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Men Who Stare at Women

I went for a walk in a neighborhood near my house a few weekends ago. It was sunny and warm, surprising for a December in Colorado. This is the neighborhood that I used to walk around as a punk ass teen because it's where my junior high is located. I had a bunch of friends who lived in this particular area. It's not a bad neighborhood because the majority of the people living here are retirees and young families. There are some "rough" people but nothing illegal.

When I go for my neighborhood walk, I don't carry much with me. I just have my phone and my AirPods. I like to listen to podcasts when I walk in the neighborhood because I don't have to be in a high alert status. I feel safe in my neighborhood and I can focus on what is happening in the podcast. However, when I run on trails or hike by myself, I put one AirPod in so that I can hear other things around me like cyclists and wildlife.

I was walking for awhile when I passed the elementary school my sister attended. A car that was coming toward me started to slow down. The driver had his window down and stared at me. He was staring hard. I looked right back at him and just kept walking. The next thing I knew, he pulled up beside me. I didn't see the U-turn that he made as I walked away. He slowed down and stopped right next to me. He leaned over and said "Oh, I thought you were Theresa's friend."

This guy scared me. My response was to yell. I yelled "What?!?" at him and I swear my voice dropped to a low bass. It sounded deep and round. It scared me even more because I didn't know I could sound like that. (It reminded me of my mom when she would yell at my sister and I.) I told him that he didn't need to be staring at people while they were walking and then pulling his car beside them. I didn't swear at him but he really scared me and I felt so vulnerable. I think I told him to leave me alone and then he drove away. He made another U-turn. His windows were still open and he yelled, "You don't need to talk to people like that." I yelled back, "Drive on!"

I was so angry that this man interrupted my walk. I was in such a foul mood for a long time after the incident. I walked angry for quite a ways and I was so deep in my thoughts that I had to restart the podcast I had on. I don't even think I paid attention to it after all this. As I walked, I started to feel a little bad for yelling at him. Maybe I didn't need to talk to him that way because maybe it was just an honest mistake. That thought really pissed me off. I was angry that I was feeling bad. Why the hell should I feel bad when this strange man stared at me and pulled up right next to me? I stopped feeling like this because he should not have stared the way he did and he sure as hell should not have pulled his car next to me.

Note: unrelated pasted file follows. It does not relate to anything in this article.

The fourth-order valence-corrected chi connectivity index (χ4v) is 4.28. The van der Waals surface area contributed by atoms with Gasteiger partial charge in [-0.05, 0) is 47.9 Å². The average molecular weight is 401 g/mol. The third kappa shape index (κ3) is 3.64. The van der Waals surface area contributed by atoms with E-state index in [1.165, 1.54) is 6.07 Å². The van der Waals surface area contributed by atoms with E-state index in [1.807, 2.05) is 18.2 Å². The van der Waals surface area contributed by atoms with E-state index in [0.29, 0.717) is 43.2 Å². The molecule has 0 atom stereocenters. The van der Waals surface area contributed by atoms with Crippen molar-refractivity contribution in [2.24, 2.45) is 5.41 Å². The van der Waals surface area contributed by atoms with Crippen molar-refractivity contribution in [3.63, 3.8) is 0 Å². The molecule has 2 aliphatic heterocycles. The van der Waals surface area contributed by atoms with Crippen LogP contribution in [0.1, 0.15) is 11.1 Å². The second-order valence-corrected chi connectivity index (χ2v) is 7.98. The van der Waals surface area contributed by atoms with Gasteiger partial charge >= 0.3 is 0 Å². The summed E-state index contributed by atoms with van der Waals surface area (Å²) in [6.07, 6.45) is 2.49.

There are a few of things I learned from this incident:

One, that I will now have to carry some sort of protection every time I go for a walk, no matter where I go. I will always have to be on high alert when I am somewhere by myself. I actually purchased a Go Guarded hand-held pepper spray. (I put the link at the end of this article. I guess I should say that I do not receive any compensation from them. I just really like that the company was created by a woman and I like what they stand for.) It has a small dagger-like point at the end so not only can I spray the person, I can jab them as well. A running friend of mine always carried pepper spray with her on her runs and she recommended that I do the same. For all the years I have gone running or hiking by myself, I have never felt concern for my safety and well-being. I never needed to carry protection, that is, until now.

Two, that I am conditioned to second-guess my feelings and question my reactions to anything that happens to me. I need to stop doing that because I am justified for how I responded to all of this. I should not feel bad that I made some man feel uncomfortable. I should not feel bad for chastising a man for what he did to me. He made me uncomfortable and I reacted in accordance to how I felt. I am sure he does not question his actions or even thinks about this incident. If he does talk about this, I imagine that he says that I was just a stupid bitch who yelled at him for no reason.

Three, I sound like my mom when I yell at people. I got this deep and loud voice that I swear came from my belly when I started yelling at this man. I think maybe fear had something to do with it. It's like when people say to make yourself appear bigger when dangerous wildlife approaches you. Maybe the deepening of my voice was done with that thought in mind. Like having a deeper voice would mean I have "bigger balls," figuratively speaking. Not to downplay this incident, but I think yelling and sounding like mom is the hardest pill to swallow.

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